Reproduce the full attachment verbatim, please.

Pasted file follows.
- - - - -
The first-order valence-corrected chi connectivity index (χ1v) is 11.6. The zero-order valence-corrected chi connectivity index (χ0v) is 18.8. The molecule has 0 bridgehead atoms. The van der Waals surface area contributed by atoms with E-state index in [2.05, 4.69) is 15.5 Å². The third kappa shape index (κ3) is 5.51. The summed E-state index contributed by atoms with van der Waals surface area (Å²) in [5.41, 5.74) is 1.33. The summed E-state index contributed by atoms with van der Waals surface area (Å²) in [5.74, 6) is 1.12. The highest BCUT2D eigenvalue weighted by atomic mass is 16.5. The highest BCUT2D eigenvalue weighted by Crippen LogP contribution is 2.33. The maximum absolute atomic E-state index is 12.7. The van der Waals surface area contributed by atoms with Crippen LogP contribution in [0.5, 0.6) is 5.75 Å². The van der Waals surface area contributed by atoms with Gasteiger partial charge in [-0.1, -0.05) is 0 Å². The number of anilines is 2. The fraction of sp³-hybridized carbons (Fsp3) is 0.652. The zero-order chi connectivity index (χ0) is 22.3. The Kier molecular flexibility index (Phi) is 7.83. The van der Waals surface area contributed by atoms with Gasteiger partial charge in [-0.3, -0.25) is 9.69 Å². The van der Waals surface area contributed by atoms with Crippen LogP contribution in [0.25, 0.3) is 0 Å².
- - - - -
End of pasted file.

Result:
The first-order valence-corrected chi connectivity index (χ1v) is 11.6. The zero-order valence-corrected chi connectivity index (χ0v) is 18.8. The molecule has 0 bridgehead atoms. The van der Waals surface area contributed by atoms with E-state index in [2.05, 4.69) is 15.5 Å². The third kappa shape index (κ3) is 5.51. The summed E-state index contributed by atoms with van der Waals surface area (Å²) in [5.41, 5.74) is 1.33. The summed E-state index contributed by atoms with van der Waals surface area (Å²) in [5.74, 6) is 1.12. The highest BCUT2D eigenvalue weighted by atomic mass is 16.5. The highest BCUT2D eigenvalue weighted by Crippen LogP contribution is 2.33. The maximum absolute atomic E-state index is 12.7. The van der Waals surface area contributed by atoms with Crippen LogP contribution in [0.5, 0.6) is 5.75 Å². The van der Waals surface area contributed by atoms with Gasteiger partial charge in [-0.1, -0.05) is 0 Å². The number of anilines is 2. The fraction of sp³-hybridized carbons (Fsp3) is 0.652. The zero-order chi connectivity index (χ0) is 22.3. The Kier molecular flexibility index (Phi) is 7.83. The van der Waals surface area contributed by atoms with Gasteiger partial charge in [-0.3, -0.25) is 9.69 Å². The van der Waals surface area contributed by atoms with Crippen LogP contribution in [0.25, 0.3) is 0 Å².